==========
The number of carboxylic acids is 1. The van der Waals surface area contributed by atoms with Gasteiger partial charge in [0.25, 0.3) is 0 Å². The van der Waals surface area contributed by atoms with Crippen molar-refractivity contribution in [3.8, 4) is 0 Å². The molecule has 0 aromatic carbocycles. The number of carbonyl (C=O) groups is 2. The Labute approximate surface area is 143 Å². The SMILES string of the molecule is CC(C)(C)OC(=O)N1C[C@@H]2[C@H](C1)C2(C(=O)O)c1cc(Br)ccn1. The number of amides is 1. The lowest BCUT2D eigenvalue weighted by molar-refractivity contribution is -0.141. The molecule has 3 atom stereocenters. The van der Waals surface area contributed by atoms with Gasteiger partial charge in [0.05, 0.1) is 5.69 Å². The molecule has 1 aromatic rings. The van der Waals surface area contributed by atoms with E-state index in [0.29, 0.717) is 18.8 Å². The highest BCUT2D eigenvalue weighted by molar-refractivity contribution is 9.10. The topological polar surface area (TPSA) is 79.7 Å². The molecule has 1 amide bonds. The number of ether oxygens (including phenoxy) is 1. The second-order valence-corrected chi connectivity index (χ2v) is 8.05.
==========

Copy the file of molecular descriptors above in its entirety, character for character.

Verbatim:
The number of carboxylic acids is 1. The van der Waals surface area contributed by atoms with Gasteiger partial charge in [0.25, 0.3) is 0 Å². The van der Waals surface area contributed by atoms with Crippen molar-refractivity contribution in [3.8, 4) is 0 Å². The molecule has 0 aromatic carbocycles. The number of carbonyl (C=O) groups is 2. The Labute approximate surface area is 143 Å². The SMILES string of the molecule is CC(C)(C)OC(=O)N1C[C@@H]2[C@H](C1)C2(C(=O)O)c1cc(Br)ccn1. The number of amides is 1. The lowest BCUT2D eigenvalue weighted by molar-refractivity contribution is -0.141. The molecule has 3 atom stereocenters. The van der Waals surface area contributed by atoms with Gasteiger partial charge in [0.05, 0.1) is 5.69 Å². The molecule has 1 aromatic rings. The van der Waals surface area contributed by atoms with E-state index in [0.29, 0.717) is 18.8 Å². The highest BCUT2D eigenvalue weighted by molar-refractivity contribution is 9.10. The topological polar surface area (TPSA) is 79.7 Å². The molecule has 1 amide bonds. The number of ether oxygens (including phenoxy) is 1. The second-order valence-corrected chi connectivity index (χ2v) is 8.05.